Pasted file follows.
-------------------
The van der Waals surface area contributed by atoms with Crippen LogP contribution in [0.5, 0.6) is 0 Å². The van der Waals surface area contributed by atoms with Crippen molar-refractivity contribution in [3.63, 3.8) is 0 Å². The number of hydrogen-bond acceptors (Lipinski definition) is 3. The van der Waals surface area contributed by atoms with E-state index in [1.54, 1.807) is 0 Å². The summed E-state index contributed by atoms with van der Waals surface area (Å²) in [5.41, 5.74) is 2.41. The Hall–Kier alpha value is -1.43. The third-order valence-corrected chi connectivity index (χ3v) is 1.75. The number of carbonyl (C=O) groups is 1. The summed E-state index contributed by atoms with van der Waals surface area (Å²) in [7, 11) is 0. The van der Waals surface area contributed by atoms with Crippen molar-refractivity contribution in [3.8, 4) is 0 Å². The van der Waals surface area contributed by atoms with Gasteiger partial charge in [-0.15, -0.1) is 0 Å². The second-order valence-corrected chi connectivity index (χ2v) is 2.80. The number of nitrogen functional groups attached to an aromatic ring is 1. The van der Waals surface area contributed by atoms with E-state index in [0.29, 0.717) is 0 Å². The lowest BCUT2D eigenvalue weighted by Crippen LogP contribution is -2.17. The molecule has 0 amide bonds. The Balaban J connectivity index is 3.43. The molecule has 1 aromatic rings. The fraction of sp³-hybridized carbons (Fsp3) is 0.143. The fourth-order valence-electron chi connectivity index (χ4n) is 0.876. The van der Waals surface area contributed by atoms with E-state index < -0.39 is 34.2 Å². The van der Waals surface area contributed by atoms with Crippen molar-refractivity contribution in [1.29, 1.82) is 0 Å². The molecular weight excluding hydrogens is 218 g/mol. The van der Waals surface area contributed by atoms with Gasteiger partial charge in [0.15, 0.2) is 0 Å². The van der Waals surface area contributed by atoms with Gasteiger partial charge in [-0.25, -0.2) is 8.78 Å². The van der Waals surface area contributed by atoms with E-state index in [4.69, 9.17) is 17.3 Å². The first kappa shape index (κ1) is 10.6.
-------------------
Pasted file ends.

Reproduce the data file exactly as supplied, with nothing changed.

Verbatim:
The van der Waals surface area contributed by atoms with Crippen LogP contribution in [0.5, 0.6) is 0 Å². The van der Waals surface area contributed by atoms with Crippen molar-refractivity contribution in [3.63, 3.8) is 0 Å². The number of hydrogen-bond acceptors (Lipinski definition) is 3. The van der Waals surface area contributed by atoms with E-state index in [1.54, 1.807) is 0 Å². The summed E-state index contributed by atoms with van der Waals surface area (Å²) in [5.41, 5.74) is 2.41. The Hall–Kier alpha value is -1.43. The third-order valence-corrected chi connectivity index (χ3v) is 1.75. The number of carbonyl (C=O) groups is 1. The summed E-state index contributed by atoms with van der Waals surface area (Å²) in [7, 11) is 0. The van der Waals surface area contributed by atoms with Crippen molar-refractivity contribution in [3.8, 4) is 0 Å². The van der Waals surface area contributed by atoms with Gasteiger partial charge in [-0.15, -0.1) is 0 Å². The second-order valence-corrected chi connectivity index (χ2v) is 2.80. The number of nitrogen functional groups attached to an aromatic ring is 1. The van der Waals surface area contributed by atoms with E-state index in [0.29, 0.717) is 0 Å². The lowest BCUT2D eigenvalue weighted by Crippen LogP contribution is -2.17. The molecule has 0 amide bonds. The Balaban J connectivity index is 3.43. The molecule has 1 aromatic rings. The fraction of sp³-hybridized carbons (Fsp3) is 0.143. The fourth-order valence-electron chi connectivity index (χ4n) is 0.876. The van der Waals surface area contributed by atoms with E-state index < -0.39 is 34.2 Å². The van der Waals surface area contributed by atoms with Crippen molar-refractivity contribution in [1.29, 1.82) is 0 Å². The molecular weight excluding hydrogens is 218 g/mol. The van der Waals surface area contributed by atoms with Gasteiger partial charge in [0.15, 0.2) is 0 Å². The van der Waals surface area contributed by atoms with Gasteiger partial charge in [-0.25, -0.2) is 8.78 Å². The van der Waals surface area contributed by atoms with E-state index in [4.69, 9.17) is 17.3 Å². The first kappa shape index (κ1) is 10.6.